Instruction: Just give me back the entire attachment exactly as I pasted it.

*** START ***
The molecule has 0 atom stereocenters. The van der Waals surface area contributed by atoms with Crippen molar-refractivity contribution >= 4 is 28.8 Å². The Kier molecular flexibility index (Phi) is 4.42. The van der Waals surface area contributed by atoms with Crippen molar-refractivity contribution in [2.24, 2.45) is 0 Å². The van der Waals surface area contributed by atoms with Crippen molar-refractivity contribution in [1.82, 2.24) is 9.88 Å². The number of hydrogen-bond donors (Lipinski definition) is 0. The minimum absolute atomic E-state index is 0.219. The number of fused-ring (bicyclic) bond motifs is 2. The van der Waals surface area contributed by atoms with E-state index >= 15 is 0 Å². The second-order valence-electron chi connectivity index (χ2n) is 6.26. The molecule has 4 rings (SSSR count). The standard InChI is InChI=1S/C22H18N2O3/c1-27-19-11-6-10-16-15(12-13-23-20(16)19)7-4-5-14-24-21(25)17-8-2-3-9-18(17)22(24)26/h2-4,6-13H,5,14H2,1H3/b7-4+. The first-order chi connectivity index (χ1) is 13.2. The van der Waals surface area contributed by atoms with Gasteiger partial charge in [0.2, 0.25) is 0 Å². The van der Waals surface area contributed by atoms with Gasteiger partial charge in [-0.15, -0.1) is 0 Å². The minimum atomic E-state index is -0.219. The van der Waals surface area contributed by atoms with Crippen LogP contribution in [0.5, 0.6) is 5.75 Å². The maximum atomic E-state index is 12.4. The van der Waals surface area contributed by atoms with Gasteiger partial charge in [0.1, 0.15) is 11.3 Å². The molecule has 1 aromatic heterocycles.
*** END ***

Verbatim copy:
The molecule has 0 atom stereocenters. The van der Waals surface area contributed by atoms with Crippen molar-refractivity contribution >= 4 is 28.8 Å². The Kier molecular flexibility index (Phi) is 4.42. The van der Waals surface area contributed by atoms with Crippen molar-refractivity contribution in [2.24, 2.45) is 0 Å². The van der Waals surface area contributed by atoms with Crippen molar-refractivity contribution in [1.82, 2.24) is 9.88 Å². The number of hydrogen-bond donors (Lipinski definition) is 0. The minimum absolute atomic E-state index is 0.219. The number of fused-ring (bicyclic) bond motifs is 2. The van der Waals surface area contributed by atoms with E-state index >= 15 is 0 Å². The second-order valence-electron chi connectivity index (χ2n) is 6.26. The molecule has 4 rings (SSSR count). The standard InChI is InChI=1S/C22H18N2O3/c1-27-19-11-6-10-16-15(12-13-23-20(16)19)7-4-5-14-24-21(25)17-8-2-3-9-18(17)22(24)26/h2-4,6-13H,5,14H2,1H3/b7-4+. The first-order chi connectivity index (χ1) is 13.2. The van der Waals surface area contributed by atoms with Gasteiger partial charge in [0.2, 0.25) is 0 Å². The van der Waals surface area contributed by atoms with Gasteiger partial charge in [-0.15, -0.1) is 0 Å². The minimum atomic E-state index is -0.219. The van der Waals surface area contributed by atoms with Crippen LogP contribution in [0.5, 0.6) is 5.75 Å². The maximum atomic E-state index is 12.4. The van der Waals surface area contributed by atoms with Gasteiger partial charge in [0.1, 0.15) is 11.3 Å². The molecule has 1 aromatic heterocycles.